“Bush Fire Attack Level” or “BAL” is the term used to describe the level of bush fire risk a home could be subjected to.

Factors that determine a home’s “BAL Rating” include: The area you live in, the vegetation, the distance from the vegetation to your home, and the slope of the land.

There are 6 classifications that BAL ratings fall into:

BAL LOW:
At BAL LOW, no special considerations are needed as this rating indicates no expected exposure to bushfire attack.

BAL 12.5:
At this level there is expected ember attack with heat flux of up to 12.5kW/m² (Heat flux and calculations explained below)

BAL 19:
At this level there are increasing levels of ember attack and burning debris ignited by windborne embers, together with increasing heat flux of up to 19kW/m²

BAL 29:
Increasing levels of ember attack and burning debris ignited by windborne embers, together with increasing heat flux of up to 29kW/m²

BAL 40:
Increasing levels of ember attack and burning debris ignited by windborne embers, together with increasing heat flux of up to 40kW/m² and with the increased likelihood of exposure to flames.

BAL FZ:
Direct exposure to flames from fire, in addition to heat flux above 40kW/m² and ember attack.

What is heat flux?

Heat flux or thermal flux is the rate of heat energy passing through a certain surface. Temperature differences in a given system induce a heat flux. The induced heat flux always flows from the hot to the cold side.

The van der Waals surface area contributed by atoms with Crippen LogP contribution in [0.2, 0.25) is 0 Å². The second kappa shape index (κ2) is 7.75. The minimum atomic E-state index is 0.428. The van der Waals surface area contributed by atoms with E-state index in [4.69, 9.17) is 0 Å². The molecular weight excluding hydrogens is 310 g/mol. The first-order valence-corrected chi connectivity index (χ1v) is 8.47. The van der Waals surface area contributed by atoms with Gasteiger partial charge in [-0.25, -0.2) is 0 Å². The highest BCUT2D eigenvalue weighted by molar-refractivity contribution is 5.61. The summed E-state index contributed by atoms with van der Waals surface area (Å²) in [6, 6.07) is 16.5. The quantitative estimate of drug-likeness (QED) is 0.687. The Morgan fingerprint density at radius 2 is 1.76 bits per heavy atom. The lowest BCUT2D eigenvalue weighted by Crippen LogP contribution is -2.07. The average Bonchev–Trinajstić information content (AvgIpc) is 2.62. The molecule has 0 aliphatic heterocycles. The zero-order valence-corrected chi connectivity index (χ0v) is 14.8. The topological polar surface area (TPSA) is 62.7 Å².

In order for heat flux to exist, it requires, not only a temperature difference, but also a medium through which heat is flowing. Heat can flow through solid materials, gases, liquids, and through electromagnetic waves.

What this means, is that temperatures inside a house can increase enough to start setting internal materials alight, creating a fire within the house as well as outside.

Heat Flux is measured in Kilowatts per metre squared (kW/m²). This relates to the amount of heat energy being exerted on a 1 metre space. 1kW of heat energy is about equivalent of the sun’s heat on a 1 metre space on a summers day.

With the definition of BAL and understanding of heat flux in mind, it’s important to know that each level of BAL requires additional consideration when a house is being built and as such, more work at each level.

These considerations are always changing and being updated, but are a step in ensuring that homes are adequately equiped with the right bushfire defences. Especially when building in the blue mountains.

If you’re unsure of your homes BAL rating or looking at a new build, you can use the RFS website to find out if you’re in a bushfire prone area. And if so, apply to council or contact a qualified BAL assessor to conduct a proper assessment.